I stare out of the windshield at the sun shining on the trees, grass, and houses as we pass. Should I do what we agreed even though we were only telling a story?  Is she is okay? Should I just focus on creating a safe environment here for my kids? I haven’t had any contact with Lynn for the past two days. She hasn’t been online and no phone calls either. I called and left a message but have not heard anything back. No great revelation comes. No light bulb suddenly flares in my mind. With the kids looking out of the windows, the trees just continue to pass, unaware of our situation and without a care to my quandary.

Both thoughts and questions continue to rattle back and forth. The movie drive-in passes by on our left with “CLOSED UNTIL FURTHER NOTICE” on the sign board. Oh, the fun times the kids and I had there on summer nights. Bri always wanting to watch from the back of the pickup and me wanting to be inside because I couldn’t hear the speakers very well. Her falling asleep during the second movie and me having to wake her when we arrived back home. Both her and Nic just appreciating our being together; loving the moment more than the event. Or the times where it was just Robert and I. Popcorn, drinks, and a multitude of snacks from the service station nearby. “300” on the screen in front and us proclaiming this was the best movie ever. Those times are over now and this is just one of the many changes that have occurred in this new world we find ourselves in.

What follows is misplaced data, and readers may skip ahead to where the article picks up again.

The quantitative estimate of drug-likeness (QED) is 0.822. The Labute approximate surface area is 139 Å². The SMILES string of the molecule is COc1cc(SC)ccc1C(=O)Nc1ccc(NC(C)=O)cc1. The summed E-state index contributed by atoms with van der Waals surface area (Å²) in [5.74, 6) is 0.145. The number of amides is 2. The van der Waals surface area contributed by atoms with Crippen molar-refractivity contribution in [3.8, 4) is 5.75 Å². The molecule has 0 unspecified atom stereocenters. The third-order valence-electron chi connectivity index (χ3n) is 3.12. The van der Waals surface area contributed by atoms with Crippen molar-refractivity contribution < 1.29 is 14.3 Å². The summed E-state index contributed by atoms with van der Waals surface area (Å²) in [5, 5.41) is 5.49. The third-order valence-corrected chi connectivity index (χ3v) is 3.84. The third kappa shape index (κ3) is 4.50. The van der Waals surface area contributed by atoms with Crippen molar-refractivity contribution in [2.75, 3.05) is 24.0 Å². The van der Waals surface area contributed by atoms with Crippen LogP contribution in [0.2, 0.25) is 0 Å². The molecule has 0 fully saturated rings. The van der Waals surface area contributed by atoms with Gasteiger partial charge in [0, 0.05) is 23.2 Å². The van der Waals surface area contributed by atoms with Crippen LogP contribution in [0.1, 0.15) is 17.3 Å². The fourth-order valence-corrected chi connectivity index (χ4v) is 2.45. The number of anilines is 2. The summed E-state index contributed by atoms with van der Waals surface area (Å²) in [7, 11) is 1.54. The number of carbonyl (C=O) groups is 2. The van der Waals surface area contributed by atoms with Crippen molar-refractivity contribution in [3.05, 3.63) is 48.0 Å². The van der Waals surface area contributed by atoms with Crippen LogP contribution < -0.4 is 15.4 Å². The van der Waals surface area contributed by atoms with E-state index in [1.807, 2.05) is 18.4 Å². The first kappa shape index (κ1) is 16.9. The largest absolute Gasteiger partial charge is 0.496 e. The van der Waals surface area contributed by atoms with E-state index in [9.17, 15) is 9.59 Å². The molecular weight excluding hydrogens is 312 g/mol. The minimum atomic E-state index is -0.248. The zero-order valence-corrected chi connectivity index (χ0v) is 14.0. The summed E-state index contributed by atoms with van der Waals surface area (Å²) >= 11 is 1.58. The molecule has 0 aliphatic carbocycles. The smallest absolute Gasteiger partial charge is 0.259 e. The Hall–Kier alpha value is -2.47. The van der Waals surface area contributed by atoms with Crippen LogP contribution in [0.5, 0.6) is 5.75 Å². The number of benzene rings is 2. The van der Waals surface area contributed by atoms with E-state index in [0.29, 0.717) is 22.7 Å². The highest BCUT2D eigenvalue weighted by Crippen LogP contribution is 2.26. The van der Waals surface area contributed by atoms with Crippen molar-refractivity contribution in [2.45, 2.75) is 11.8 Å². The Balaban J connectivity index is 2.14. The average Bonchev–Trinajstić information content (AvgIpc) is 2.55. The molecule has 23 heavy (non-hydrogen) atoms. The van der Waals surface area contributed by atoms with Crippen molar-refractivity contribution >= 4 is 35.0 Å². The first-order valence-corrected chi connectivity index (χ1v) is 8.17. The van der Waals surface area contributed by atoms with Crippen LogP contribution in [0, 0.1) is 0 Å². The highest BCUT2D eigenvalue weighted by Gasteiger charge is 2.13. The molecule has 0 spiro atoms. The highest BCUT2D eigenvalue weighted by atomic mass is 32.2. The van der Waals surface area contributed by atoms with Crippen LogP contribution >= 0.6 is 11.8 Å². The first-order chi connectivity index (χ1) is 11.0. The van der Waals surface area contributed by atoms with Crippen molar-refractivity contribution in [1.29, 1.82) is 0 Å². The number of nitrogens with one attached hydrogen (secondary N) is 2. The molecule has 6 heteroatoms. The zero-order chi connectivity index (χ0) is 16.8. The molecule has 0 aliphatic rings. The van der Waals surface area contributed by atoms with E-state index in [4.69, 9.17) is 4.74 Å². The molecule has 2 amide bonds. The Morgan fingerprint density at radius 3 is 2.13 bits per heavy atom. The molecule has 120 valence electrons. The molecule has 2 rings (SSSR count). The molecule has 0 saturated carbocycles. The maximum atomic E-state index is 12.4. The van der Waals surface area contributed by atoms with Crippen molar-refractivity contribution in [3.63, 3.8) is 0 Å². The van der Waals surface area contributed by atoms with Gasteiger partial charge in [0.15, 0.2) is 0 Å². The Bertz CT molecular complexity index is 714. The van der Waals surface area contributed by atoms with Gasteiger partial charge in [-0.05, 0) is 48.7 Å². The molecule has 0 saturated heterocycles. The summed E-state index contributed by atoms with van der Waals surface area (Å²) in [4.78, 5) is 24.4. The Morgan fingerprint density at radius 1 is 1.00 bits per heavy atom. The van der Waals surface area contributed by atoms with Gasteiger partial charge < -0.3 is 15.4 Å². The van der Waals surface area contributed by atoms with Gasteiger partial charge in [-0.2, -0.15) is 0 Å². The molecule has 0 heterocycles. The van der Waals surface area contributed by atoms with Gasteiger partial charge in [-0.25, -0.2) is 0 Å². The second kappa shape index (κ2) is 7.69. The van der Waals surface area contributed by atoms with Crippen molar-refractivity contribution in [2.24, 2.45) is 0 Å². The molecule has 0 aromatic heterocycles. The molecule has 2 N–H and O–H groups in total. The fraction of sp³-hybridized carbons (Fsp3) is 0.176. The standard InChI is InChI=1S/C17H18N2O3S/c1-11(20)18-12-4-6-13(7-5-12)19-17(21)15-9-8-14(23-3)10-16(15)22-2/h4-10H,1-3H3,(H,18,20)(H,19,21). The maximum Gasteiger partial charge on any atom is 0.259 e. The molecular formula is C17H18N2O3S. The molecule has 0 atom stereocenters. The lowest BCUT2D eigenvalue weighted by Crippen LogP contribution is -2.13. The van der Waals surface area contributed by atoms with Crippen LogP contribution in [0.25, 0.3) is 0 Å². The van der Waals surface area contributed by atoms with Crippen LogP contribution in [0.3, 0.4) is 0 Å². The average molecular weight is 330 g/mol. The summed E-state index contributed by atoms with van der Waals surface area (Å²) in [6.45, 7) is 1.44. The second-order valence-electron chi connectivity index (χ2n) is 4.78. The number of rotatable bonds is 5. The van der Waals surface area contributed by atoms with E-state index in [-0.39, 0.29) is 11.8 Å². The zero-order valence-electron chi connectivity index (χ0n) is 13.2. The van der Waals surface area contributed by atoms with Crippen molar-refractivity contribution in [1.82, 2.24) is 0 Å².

Turning off the highway towards home, my heart is light, because my kids are safely with me, but heavy with thoughts of Lynn. My stomach is in knots when a decision clicks into place. I have to find her. I have to go to Kuwait. The guilt and shame of not trying would be too much. I love Lynn and can’t, no won’t, do anything less. My decision is made, as if there were truly any other. My thoughts turn to the when and how.

A Trip to the Store

Pulling into the driveway, I turn off the engine, and we climb out of the Jeep. Carrying the shotgun, Robert gingerly steps across the gravel and walks toward my little cottage. Nic and Bri are right behind. Normally, my little Bri would be making a little noise about walking on the gravel barefoot, but neither an utterance nor word comes out.

“No, we are going into Mom’s house,” I tell Robert and he switches direction in mid-stride to the front porch.

The front door opens and Mom steps out onto the porch. “Thank goodness you are alright,” she says in a sigh-like voice and comes forward to give them all hugs.

We walk into the house, a little darker now than when I left but the window shades are open giving a little light. “I see the power has gone out,” I mention as I walk through the kitchen that opens from the entry way.

“Happened right after you left.”